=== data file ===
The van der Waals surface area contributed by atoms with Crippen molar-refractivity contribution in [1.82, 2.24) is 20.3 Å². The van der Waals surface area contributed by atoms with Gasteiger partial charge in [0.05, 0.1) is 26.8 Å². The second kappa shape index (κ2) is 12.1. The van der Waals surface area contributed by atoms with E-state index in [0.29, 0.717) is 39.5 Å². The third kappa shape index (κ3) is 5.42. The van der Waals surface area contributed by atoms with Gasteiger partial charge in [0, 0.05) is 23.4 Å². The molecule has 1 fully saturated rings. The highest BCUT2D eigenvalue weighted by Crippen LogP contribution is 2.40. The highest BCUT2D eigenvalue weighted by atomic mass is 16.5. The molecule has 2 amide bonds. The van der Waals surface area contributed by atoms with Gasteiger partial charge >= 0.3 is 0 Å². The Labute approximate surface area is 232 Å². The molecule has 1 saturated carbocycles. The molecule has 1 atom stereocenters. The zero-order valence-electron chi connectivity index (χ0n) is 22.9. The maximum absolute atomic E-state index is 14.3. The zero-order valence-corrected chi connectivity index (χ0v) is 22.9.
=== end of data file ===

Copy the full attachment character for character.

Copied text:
The van der Waals surface area contributed by atoms with Crippen molar-refractivity contribution in [1.82, 2.24) is 20.3 Å². The van der Waals surface area contributed by atoms with Gasteiger partial charge in [0.05, 0.1) is 26.8 Å². The second kappa shape index (κ2) is 12.1. The van der Waals surface area contributed by atoms with E-state index in [0.29, 0.717) is 39.5 Å². The third kappa shape index (κ3) is 5.42. The van der Waals surface area contributed by atoms with Gasteiger partial charge in [0, 0.05) is 23.4 Å². The molecule has 1 fully saturated rings. The highest BCUT2D eigenvalue weighted by Crippen LogP contribution is 2.40. The highest BCUT2D eigenvalue weighted by atomic mass is 16.5. The molecule has 2 amide bonds. The van der Waals surface area contributed by atoms with Gasteiger partial charge >= 0.3 is 0 Å². The Labute approximate surface area is 232 Å². The molecule has 1 saturated carbocycles. The molecule has 1 atom stereocenters. The zero-order valence-electron chi connectivity index (χ0n) is 22.9. The maximum absolute atomic E-state index is 14.3. The zero-order valence-corrected chi connectivity index (χ0v) is 22.9.